What I want to talk about, as opposed to researching your ancestors and where they came from, is researching the house that you live in. People come and say, “I live in this interesting old house. I wonder who lived here beforehand?” So, this video is about Researching Your House Through Time.
We’ll give you some examples of where we’ve done this for people who wanted to find out more about their old house, and bring the former inhabitants to life. Because, of course, these were people with a background, with family, and things that happened to them.
Success in tracing individuals and families depends on whether a) what they did was recorded, b) such records have survived and c) they can be found. There are four main factors in tracing ancestry; and particular ones are important in this case.
What I’m going to do is show you three examples of this, which will give you a flavour of what may be involved. Particularly if this is something that you’re thinking of doing yourself.
This house, Silverae, is in Ardrossan, on the west coast of Scotland, looking out over the sea. A lovely old house.
Here is an old photo of North Crescent, Ardrossan in 1910. A row of very nice houses from more than a hundred years ago. It shows the beach, and the sea is to the right of the people.
Here is an aerial view of Ardrossan today. The sea is just off to the left, and there is North Crescent, with Silverae marked.
The current occupants had found out a bit about one of the early owners Hugh Boyd. Interestingly enough, he was a ship owner, living by the sea. There’s a naturalness about that.
One of the first things we did, was to look back in the past. Here’s a map of North Crescent back in 1855. You can see no houses then, apart from one remote house to the north. Clearly, other houses were built after 1855. If we look at 1896, there’s a row of houses, including Silverae. You can see the big factor that influenced that: the railway. The railway came, in most places, in the middle or latter half of the 19th century. That meant people could live a long way away from their work. So, on the West coast of Scotland, people could work in Glasgow and live on the coast. That applied all over the country. The maps show us that Silverae must have been built in those 40 years.
1891 Silverae, North Crescent, Ardrossan, Ayrshire
Name Age Occ’n Where born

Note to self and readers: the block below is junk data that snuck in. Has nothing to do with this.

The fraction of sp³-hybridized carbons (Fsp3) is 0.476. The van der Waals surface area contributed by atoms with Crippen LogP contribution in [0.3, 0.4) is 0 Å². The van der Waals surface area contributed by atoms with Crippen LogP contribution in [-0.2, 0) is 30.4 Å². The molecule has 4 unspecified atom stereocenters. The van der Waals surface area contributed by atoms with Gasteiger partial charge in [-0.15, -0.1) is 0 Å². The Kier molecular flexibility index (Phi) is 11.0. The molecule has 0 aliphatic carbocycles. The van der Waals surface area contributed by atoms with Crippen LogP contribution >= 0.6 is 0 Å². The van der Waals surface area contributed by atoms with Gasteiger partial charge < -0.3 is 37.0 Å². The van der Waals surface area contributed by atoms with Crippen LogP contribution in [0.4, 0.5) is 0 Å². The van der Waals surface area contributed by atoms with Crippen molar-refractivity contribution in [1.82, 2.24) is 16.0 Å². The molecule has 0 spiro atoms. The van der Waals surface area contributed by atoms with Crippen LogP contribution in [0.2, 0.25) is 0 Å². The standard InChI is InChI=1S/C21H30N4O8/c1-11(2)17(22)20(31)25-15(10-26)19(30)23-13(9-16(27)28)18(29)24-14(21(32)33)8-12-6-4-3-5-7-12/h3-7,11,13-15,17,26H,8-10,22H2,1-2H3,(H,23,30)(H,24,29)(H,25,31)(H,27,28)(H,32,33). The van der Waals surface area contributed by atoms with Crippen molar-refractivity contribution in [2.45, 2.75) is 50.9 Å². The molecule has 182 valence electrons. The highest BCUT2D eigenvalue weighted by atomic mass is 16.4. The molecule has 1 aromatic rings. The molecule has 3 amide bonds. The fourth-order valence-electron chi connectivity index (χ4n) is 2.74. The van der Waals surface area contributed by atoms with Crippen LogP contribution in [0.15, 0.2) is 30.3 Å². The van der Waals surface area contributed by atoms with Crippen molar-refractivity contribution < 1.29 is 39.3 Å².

Hugh Boyd 66 Retired Ship Carpenter Irvine
Margaret Boyd or Gibson 65 Irvine
1901 Silverae, North Crescent, Ardrossan, Ayrshire
Name Age Occ’n Where born
Margaret Boyd Widow 76 Living on Own Means Irvine
We went to the Census and sure enough, in 1891, there’s the house. Living at it is Hugh Boyd, retired ship carpenter, born in Irvine, which is quite near to Ardrossan. He’s aged 66, and there’s his wife, Margaret Boyd or Gibson, possibly her maiden name. In 1901, there the house again, but Margaret is now a widow. Clearly, Hugh has died in the 10 years between that.
So. we followed that up; and looked in the newspapers. Hugh Boyd ‘Well-Known Ship Owner’ had his obituary in the Glasgow Herald in 1893. It tells us that he died suddenly at his residence etc. And “25 or 30 years ago, Mr. Boyd had several vessels engaged in the North American timber trade etc”
Hugh Boyd, the ship owner who lived in this house, is coming to life.
Again, in the newspapers, we found a report that he had a ship he bought in 1876, which was called the F W Cochrane. Hugh then named it after his wife, Margaret Boyd. It had been outfitted by Messrs Barr and Shearer. And then it was on the North Atlantic trade, going across to Canada and America, In 1877m it struck ice and was damaged. 1878, mutiny by the crew and the ship was abandoned. And then in 1881, again it was abandoned on its way back from Canada due to violent hurricanes, with a cargo of 217 standards of deals (an expression they used to use for the goods that the ship was carrying). And Hugh Boyd also lost another ship, the Anetta, in storms in 1881. That doesn’t sound very good.
Now building up a picture of Hugh. Going back in time, in 1881, Margaret and he were living in a hotel in Ardrossan. It seems that they did not have any children. We know he’d acquired the land for the property in 1877, this was in the deeds. So, it may well be the family were living in the hotel while the house was actually being built.
Going further back in time, in 1871, Hugh was a ship owner, but in 1861, he was just a carpenter. The deeds actually show that the land was gifted to Hugh Boyd. You wonder if he was someone who was a relatively humble carpenter, and then got this gift of a property and maybe other assets, enabling him to become as ship owner.
Looking a bit further, we found that, after Hugh died in 1893, his wife Margaret died in 1901, so they spent the later years of their lives at Silverae.
The Commercial Directory of Scotland showed the new owner, Alexander Bain, who was living at Silverae in 1903. He could be researched to grow and grow the story of Silverae over time.
Now let’s take a look at another house through time, at the other end of the country, in London.